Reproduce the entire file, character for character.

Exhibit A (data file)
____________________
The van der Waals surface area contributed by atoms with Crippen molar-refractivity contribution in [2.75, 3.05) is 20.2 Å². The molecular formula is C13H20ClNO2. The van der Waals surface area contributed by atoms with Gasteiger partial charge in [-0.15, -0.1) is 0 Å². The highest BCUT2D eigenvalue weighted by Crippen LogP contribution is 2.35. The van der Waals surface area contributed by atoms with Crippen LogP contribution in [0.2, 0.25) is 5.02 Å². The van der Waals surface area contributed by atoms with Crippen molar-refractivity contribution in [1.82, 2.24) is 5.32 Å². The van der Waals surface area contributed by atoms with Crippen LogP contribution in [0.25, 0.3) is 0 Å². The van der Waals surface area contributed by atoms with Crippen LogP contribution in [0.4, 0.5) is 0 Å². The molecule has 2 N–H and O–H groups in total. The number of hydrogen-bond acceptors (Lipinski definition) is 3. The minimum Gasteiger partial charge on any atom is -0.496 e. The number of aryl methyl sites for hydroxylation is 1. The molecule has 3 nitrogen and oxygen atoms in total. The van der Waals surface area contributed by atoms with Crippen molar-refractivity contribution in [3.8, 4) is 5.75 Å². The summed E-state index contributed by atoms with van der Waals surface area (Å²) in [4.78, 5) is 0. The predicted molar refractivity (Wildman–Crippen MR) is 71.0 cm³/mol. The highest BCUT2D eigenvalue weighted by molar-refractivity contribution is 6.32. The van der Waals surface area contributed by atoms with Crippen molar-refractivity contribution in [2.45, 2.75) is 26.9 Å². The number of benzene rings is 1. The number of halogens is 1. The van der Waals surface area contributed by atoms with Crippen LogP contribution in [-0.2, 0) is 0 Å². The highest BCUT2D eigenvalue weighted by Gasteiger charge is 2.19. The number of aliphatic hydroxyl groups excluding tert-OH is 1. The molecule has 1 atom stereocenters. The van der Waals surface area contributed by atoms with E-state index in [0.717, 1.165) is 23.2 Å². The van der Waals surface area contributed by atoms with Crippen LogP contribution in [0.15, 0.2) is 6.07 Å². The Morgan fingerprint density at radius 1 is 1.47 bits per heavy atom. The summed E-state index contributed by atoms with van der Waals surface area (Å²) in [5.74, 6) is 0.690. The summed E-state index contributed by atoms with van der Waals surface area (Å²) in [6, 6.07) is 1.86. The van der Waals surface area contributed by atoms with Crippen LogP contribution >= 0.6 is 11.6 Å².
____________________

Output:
The van der Waals surface area contributed by atoms with Crippen molar-refractivity contribution in [2.75, 3.05) is 20.2 Å². The molecular formula is C13H20ClNO2. The van der Waals surface area contributed by atoms with Gasteiger partial charge in [-0.15, -0.1) is 0 Å². The highest BCUT2D eigenvalue weighted by Crippen LogP contribution is 2.35. The van der Waals surface area contributed by atoms with Crippen LogP contribution in [0.2, 0.25) is 5.02 Å². The van der Waals surface area contributed by atoms with Crippen molar-refractivity contribution in [1.82, 2.24) is 5.32 Å². The van der Waals surface area contributed by atoms with Crippen LogP contribution in [0.25, 0.3) is 0 Å². The van der Waals surface area contributed by atoms with Crippen LogP contribution in [0.4, 0.5) is 0 Å². The molecule has 2 N–H and O–H groups in total. The number of hydrogen-bond acceptors (Lipinski definition) is 3. The minimum Gasteiger partial charge on any atom is -0.496 e. The number of aryl methyl sites for hydroxylation is 1. The molecule has 3 nitrogen and oxygen atoms in total. The van der Waals surface area contributed by atoms with Crippen molar-refractivity contribution in [3.8, 4) is 5.75 Å². The summed E-state index contributed by atoms with van der Waals surface area (Å²) in [4.78, 5) is 0. The predicted molar refractivity (Wildman–Crippen MR) is 71.0 cm³/mol. The highest BCUT2D eigenvalue weighted by molar-refractivity contribution is 6.32. The van der Waals surface area contributed by atoms with Crippen molar-refractivity contribution in [2.45, 2.75) is 26.9 Å². The number of benzene rings is 1. The number of halogens is 1. The van der Waals surface area contributed by atoms with Crippen LogP contribution in [-0.2, 0) is 0 Å². The highest BCUT2D eigenvalue weighted by Gasteiger charge is 2.19. The number of aliphatic hydroxyl groups excluding tert-OH is 1. The molecule has 1 atom stereocenters. The van der Waals surface area contributed by atoms with E-state index in [0.717, 1.165) is 23.2 Å². The van der Waals surface area contributed by atoms with Crippen LogP contribution in [0.15, 0.2) is 6.07 Å². The Morgan fingerprint density at radius 1 is 1.47 bits per heavy atom. The summed E-state index contributed by atoms with van der Waals surface area (Å²) in [5.74, 6) is 0.690. The summed E-state index contributed by atoms with van der Waals surface area (Å²) in [6, 6.07) is 1.86. The van der Waals surface area contributed by atoms with Crippen LogP contribution >= 0.6 is 11.6 Å².